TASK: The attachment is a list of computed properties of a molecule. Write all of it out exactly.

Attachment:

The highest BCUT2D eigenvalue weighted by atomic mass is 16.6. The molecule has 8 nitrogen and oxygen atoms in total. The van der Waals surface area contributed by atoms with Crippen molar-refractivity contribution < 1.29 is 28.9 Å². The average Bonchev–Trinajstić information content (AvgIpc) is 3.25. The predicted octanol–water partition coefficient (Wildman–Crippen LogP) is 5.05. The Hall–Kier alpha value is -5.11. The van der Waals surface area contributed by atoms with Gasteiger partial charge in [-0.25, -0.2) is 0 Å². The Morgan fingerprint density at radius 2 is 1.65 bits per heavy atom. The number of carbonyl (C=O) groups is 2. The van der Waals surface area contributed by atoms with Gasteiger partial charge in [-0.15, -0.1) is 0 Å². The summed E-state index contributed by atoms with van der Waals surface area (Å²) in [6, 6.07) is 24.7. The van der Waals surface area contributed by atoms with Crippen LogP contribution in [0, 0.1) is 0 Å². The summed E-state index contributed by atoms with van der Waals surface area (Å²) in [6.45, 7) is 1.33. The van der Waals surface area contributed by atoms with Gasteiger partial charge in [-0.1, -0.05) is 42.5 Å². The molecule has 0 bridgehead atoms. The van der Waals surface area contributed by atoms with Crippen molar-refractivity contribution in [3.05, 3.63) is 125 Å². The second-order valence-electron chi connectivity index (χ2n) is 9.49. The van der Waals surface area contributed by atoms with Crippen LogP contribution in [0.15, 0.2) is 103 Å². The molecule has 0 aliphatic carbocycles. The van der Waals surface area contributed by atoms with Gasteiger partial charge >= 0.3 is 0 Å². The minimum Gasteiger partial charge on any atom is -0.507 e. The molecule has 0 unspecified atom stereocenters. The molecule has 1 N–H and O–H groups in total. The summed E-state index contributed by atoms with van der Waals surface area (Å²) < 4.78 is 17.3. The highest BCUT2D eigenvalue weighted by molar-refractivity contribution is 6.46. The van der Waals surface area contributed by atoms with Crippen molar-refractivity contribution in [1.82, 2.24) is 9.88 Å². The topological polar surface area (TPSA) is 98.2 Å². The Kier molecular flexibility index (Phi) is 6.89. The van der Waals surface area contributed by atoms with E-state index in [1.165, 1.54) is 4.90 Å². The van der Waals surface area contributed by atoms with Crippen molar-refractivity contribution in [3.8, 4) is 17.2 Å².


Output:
The highest BCUT2D eigenvalue weighted by atomic mass is 16.6. The molecule has 8 nitrogen and oxygen atoms in total. The van der Waals surface area contributed by atoms with Crippen molar-refractivity contribution < 1.29 is 28.9 Å². The average Bonchev–Trinajstić information content (AvgIpc) is 3.25. The predicted octanol–water partition coefficient (Wildman–Crippen LogP) is 5.05. The Hall–Kier alpha value is -5.11. The van der Waals surface area contributed by atoms with Gasteiger partial charge in [-0.25, -0.2) is 0 Å². The Morgan fingerprint density at radius 2 is 1.65 bits per heavy atom. The number of carbonyl (C=O) groups is 2. The van der Waals surface area contributed by atoms with Gasteiger partial charge in [-0.15, -0.1) is 0 Å². The summed E-state index contributed by atoms with van der Waals surface area (Å²) in [6, 6.07) is 24.7. The van der Waals surface area contributed by atoms with Crippen LogP contribution in [0, 0.1) is 0 Å². The summed E-state index contributed by atoms with van der Waals surface area (Å²) in [6.45, 7) is 1.33. The van der Waals surface area contributed by atoms with Gasteiger partial charge in [-0.1, -0.05) is 42.5 Å². The molecule has 0 bridgehead atoms. The van der Waals surface area contributed by atoms with Crippen molar-refractivity contribution in [3.05, 3.63) is 125 Å². The second-order valence-electron chi connectivity index (χ2n) is 9.49. The van der Waals surface area contributed by atoms with Crippen LogP contribution in [0.15, 0.2) is 103 Å². The molecule has 0 aliphatic carbocycles. The van der Waals surface area contributed by atoms with Gasteiger partial charge >= 0.3 is 0 Å². The minimum Gasteiger partial charge on any atom is -0.507 e. The molecule has 0 unspecified atom stereocenters. The molecule has 1 N–H and O–H groups in total. The summed E-state index contributed by atoms with van der Waals surface area (Å²) < 4.78 is 17.3. The highest BCUT2D eigenvalue weighted by molar-refractivity contribution is 6.46. The van der Waals surface area contributed by atoms with Crippen molar-refractivity contribution in [1.82, 2.24) is 9.88 Å². The topological polar surface area (TPSA) is 98.2 Å². The Kier molecular flexibility index (Phi) is 6.89. The van der Waals surface area contributed by atoms with E-state index in [1.165, 1.54) is 4.90 Å². The van der Waals surface area contributed by atoms with Crippen molar-refractivity contribution in [3.8, 4) is 17.2 Å².